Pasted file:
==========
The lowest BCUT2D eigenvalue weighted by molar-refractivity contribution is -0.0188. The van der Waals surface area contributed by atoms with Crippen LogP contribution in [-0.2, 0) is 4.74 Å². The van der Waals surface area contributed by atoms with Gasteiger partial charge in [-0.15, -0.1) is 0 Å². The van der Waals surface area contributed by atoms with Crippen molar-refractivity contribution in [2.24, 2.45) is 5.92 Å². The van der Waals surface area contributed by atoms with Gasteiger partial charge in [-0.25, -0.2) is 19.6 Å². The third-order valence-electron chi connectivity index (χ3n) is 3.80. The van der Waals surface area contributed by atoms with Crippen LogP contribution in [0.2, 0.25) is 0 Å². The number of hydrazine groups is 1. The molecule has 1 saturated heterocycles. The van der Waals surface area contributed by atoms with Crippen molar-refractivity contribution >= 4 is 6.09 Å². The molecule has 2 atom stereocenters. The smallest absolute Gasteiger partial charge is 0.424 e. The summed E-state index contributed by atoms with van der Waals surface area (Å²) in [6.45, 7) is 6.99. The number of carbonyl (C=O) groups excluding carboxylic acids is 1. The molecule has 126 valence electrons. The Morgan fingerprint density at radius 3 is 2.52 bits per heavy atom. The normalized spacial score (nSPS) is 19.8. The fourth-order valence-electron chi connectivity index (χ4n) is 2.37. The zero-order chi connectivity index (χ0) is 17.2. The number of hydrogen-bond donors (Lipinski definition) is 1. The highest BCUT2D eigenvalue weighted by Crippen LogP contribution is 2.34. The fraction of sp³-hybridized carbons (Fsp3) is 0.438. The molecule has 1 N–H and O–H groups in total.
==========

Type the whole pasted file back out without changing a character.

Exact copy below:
The lowest BCUT2D eigenvalue weighted by molar-refractivity contribution is -0.0188. The van der Waals surface area contributed by atoms with Crippen LogP contribution in [-0.2, 0) is 4.74 Å². The van der Waals surface area contributed by atoms with Gasteiger partial charge in [-0.15, -0.1) is 0 Å². The van der Waals surface area contributed by atoms with Crippen molar-refractivity contribution in [2.24, 2.45) is 5.92 Å². The van der Waals surface area contributed by atoms with Gasteiger partial charge in [-0.25, -0.2) is 19.6 Å². The third-order valence-electron chi connectivity index (χ3n) is 3.80. The van der Waals surface area contributed by atoms with Crippen LogP contribution in [0.2, 0.25) is 0 Å². The number of hydrazine groups is 1. The molecule has 1 saturated heterocycles. The van der Waals surface area contributed by atoms with Crippen molar-refractivity contribution >= 4 is 6.09 Å². The molecule has 2 atom stereocenters. The smallest absolute Gasteiger partial charge is 0.424 e. The summed E-state index contributed by atoms with van der Waals surface area (Å²) in [6.45, 7) is 6.99. The number of carbonyl (C=O) groups excluding carboxylic acids is 1. The molecule has 126 valence electrons. The Morgan fingerprint density at radius 3 is 2.52 bits per heavy atom. The normalized spacial score (nSPS) is 19.8. The fourth-order valence-electron chi connectivity index (χ4n) is 2.37. The zero-order chi connectivity index (χ0) is 17.2. The number of hydrogen-bond donors (Lipinski definition) is 1. The highest BCUT2D eigenvalue weighted by Crippen LogP contribution is 2.34. The fraction of sp³-hybridized carbons (Fsp3) is 0.438. The molecule has 1 N–H and O–H groups in total.